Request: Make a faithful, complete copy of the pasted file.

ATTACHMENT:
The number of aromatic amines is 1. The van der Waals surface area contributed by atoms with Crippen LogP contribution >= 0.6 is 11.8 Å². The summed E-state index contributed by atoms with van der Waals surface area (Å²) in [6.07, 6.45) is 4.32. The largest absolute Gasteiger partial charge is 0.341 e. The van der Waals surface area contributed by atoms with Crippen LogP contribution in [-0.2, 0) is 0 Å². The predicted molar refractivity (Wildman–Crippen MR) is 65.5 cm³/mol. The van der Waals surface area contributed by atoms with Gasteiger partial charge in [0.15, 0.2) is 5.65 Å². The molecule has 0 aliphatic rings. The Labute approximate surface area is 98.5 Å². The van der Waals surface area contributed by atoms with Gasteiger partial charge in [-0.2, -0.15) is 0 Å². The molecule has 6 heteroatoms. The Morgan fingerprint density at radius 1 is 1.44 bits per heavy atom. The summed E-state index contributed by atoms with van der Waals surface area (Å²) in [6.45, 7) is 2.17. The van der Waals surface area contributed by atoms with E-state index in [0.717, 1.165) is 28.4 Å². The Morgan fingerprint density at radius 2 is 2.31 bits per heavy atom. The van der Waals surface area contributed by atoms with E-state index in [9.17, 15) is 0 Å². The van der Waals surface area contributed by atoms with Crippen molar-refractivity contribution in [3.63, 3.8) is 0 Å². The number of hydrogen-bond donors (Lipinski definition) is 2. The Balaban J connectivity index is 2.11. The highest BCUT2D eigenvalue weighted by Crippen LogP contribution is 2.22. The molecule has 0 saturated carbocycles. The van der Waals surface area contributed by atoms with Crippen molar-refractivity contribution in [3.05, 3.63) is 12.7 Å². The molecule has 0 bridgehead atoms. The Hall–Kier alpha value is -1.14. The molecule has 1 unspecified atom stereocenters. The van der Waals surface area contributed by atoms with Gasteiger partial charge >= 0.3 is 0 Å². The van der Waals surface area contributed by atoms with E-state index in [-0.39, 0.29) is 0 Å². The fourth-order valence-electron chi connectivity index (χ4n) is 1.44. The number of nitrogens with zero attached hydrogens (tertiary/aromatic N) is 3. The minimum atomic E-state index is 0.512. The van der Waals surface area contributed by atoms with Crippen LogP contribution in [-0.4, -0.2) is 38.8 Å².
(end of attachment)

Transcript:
The number of aromatic amines is 1. The van der Waals surface area contributed by atoms with Crippen LogP contribution >= 0.6 is 11.8 Å². The summed E-state index contributed by atoms with van der Waals surface area (Å²) in [6.07, 6.45) is 4.32. The largest absolute Gasteiger partial charge is 0.341 e. The van der Waals surface area contributed by atoms with Crippen LogP contribution in [-0.2, 0) is 0 Å². The predicted molar refractivity (Wildman–Crippen MR) is 65.5 cm³/mol. The van der Waals surface area contributed by atoms with Gasteiger partial charge in [0.15, 0.2) is 5.65 Å². The molecule has 0 aliphatic rings. The Labute approximate surface area is 98.5 Å². The van der Waals surface area contributed by atoms with Gasteiger partial charge in [-0.2, -0.15) is 0 Å². The molecule has 6 heteroatoms. The Morgan fingerprint density at radius 1 is 1.44 bits per heavy atom. The summed E-state index contributed by atoms with van der Waals surface area (Å²) in [6.45, 7) is 2.17. The van der Waals surface area contributed by atoms with E-state index in [0.717, 1.165) is 28.4 Å². The Morgan fingerprint density at radius 2 is 2.31 bits per heavy atom. The van der Waals surface area contributed by atoms with E-state index in [9.17, 15) is 0 Å². The van der Waals surface area contributed by atoms with Crippen molar-refractivity contribution in [3.63, 3.8) is 0 Å². The number of hydrogen-bond donors (Lipinski definition) is 2. The Balaban J connectivity index is 2.11. The highest BCUT2D eigenvalue weighted by Crippen LogP contribution is 2.22. The molecule has 0 saturated carbocycles. The van der Waals surface area contributed by atoms with Crippen molar-refractivity contribution in [3.05, 3.63) is 12.7 Å². The molecule has 0 bridgehead atoms. The Hall–Kier alpha value is -1.14. The molecule has 1 unspecified atom stereocenters. The van der Waals surface area contributed by atoms with Gasteiger partial charge >= 0.3 is 0 Å². The van der Waals surface area contributed by atoms with E-state index in [-0.39, 0.29) is 0 Å². The fourth-order valence-electron chi connectivity index (χ4n) is 1.44. The number of nitrogens with zero attached hydrogens (tertiary/aromatic N) is 3. The minimum atomic E-state index is 0.512. The van der Waals surface area contributed by atoms with Crippen LogP contribution in [-0.4, -0.2) is 38.8 Å².